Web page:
Published on 6 August 2021
As ice sheets melted at the end of the last Ice Age, sea levels rose and an inland sea formed in New England and southeastern Canada. Whales swam in what is now central Vermont. Ten thousand years later, the atmosphere and oceans are warming rapidly and land ice at all latitudes is melting. Data collected by satellite altimeters over the past three decades show that global sea level has risen by an average of 3.4 millimeters per year and the rate is accelerating.
The Landsat 8 image and digital elevation model above highlights the vast network of levees that protect islands within the Sacramento-San Joaquin Delta. Many of the islands lie as much as 15 meters below sea level and would already be underwater without the levees. In the map, the lower elevation areas are shown in blue; higher elevation areas are green and brown.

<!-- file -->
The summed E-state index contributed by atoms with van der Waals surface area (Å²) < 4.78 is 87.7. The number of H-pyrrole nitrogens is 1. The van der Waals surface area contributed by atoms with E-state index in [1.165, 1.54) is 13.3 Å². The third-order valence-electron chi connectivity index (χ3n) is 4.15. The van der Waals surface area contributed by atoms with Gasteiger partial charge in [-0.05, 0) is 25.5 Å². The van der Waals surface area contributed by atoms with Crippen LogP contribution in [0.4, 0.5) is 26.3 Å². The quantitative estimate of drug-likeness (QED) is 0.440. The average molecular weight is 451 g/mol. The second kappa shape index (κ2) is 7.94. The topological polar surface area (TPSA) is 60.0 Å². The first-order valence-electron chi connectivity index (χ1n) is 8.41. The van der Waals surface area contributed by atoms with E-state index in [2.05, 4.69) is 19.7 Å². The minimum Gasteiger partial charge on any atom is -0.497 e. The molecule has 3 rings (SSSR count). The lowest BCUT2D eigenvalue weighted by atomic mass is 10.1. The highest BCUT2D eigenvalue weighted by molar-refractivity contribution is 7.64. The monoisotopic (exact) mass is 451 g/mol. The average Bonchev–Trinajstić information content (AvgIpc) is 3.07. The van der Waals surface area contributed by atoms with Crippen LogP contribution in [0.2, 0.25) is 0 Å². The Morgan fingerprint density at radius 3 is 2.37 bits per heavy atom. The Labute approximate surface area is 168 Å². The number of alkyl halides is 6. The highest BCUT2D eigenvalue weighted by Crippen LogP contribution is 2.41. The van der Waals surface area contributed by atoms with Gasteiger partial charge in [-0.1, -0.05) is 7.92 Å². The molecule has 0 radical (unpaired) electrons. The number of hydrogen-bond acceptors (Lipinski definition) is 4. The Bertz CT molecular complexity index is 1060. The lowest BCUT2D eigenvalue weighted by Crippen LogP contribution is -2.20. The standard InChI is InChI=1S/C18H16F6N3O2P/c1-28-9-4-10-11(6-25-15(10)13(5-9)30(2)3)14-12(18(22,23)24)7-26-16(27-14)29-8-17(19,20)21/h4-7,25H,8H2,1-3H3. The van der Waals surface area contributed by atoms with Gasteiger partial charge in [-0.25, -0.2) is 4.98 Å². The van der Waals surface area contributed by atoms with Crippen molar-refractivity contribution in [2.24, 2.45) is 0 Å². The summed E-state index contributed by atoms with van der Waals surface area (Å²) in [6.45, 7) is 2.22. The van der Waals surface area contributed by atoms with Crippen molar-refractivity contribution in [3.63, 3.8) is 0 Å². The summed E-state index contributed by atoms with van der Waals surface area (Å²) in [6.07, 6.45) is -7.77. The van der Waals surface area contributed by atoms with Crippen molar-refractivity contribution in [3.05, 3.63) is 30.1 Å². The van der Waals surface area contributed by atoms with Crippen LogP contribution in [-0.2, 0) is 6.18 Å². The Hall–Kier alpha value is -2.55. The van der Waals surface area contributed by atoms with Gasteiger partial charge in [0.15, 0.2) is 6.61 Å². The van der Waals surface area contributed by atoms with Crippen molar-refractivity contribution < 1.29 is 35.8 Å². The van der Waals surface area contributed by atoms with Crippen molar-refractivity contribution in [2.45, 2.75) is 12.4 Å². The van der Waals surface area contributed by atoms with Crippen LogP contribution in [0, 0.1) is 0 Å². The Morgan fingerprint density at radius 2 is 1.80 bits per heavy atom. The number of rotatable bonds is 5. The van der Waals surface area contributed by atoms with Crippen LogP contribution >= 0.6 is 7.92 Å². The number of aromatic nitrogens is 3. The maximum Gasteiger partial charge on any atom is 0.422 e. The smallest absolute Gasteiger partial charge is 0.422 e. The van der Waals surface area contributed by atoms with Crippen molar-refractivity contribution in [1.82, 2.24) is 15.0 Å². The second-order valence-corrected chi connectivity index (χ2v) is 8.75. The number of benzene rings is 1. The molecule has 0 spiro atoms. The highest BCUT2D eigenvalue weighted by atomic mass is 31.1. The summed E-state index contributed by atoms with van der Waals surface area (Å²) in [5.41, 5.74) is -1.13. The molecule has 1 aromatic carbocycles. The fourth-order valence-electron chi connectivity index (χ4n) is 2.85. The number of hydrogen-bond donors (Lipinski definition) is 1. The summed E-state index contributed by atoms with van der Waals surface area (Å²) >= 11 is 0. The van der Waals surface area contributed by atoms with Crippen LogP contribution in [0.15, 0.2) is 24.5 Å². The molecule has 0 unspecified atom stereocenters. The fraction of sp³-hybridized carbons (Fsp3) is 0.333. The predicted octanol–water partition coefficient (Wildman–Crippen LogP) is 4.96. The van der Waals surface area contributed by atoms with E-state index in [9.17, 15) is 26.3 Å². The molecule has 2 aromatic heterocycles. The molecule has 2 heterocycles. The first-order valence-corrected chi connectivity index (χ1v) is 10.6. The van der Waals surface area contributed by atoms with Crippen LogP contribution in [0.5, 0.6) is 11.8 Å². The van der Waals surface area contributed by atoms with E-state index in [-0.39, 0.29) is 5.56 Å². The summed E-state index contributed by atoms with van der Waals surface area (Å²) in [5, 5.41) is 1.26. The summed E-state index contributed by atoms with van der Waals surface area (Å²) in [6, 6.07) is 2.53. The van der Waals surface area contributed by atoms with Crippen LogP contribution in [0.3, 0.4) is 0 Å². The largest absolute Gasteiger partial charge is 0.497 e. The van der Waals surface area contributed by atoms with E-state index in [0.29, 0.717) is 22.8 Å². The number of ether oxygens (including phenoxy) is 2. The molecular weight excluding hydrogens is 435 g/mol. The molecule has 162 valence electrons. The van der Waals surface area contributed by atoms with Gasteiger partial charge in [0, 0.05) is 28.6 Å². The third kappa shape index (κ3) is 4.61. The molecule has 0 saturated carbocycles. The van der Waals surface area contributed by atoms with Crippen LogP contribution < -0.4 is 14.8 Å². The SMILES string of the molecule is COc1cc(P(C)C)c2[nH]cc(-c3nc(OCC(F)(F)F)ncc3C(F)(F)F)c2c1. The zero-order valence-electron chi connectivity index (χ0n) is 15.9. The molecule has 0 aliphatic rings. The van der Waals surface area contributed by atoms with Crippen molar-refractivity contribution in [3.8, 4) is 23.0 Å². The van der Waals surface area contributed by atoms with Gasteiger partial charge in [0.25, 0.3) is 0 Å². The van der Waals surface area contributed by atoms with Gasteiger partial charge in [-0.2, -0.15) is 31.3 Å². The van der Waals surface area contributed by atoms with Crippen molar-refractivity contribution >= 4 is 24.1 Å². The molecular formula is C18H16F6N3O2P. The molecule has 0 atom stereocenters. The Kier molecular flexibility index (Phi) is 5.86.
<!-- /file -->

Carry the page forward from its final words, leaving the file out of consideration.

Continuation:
As global warming changes our planet, which coastlines are most and least vulnerable to sea level rise? Could new inland seas and waterways develop as they did thousands of years ago? Could Lake Champlain ever reconnect to the ocean and become the Champlain Sea again?
These are the types of questions that members of NASA’s sea level rise team work on. Through a series of individual research projects and collective consultation, scientists are deciphering clues about past sea level rise, gathering observations of present conditions from satellites, ships, and airplanes, and developing computer models to anticipate possible futures. While definitive answers about local sea levels remain a challenge, decades of research have made the global picture much clearer.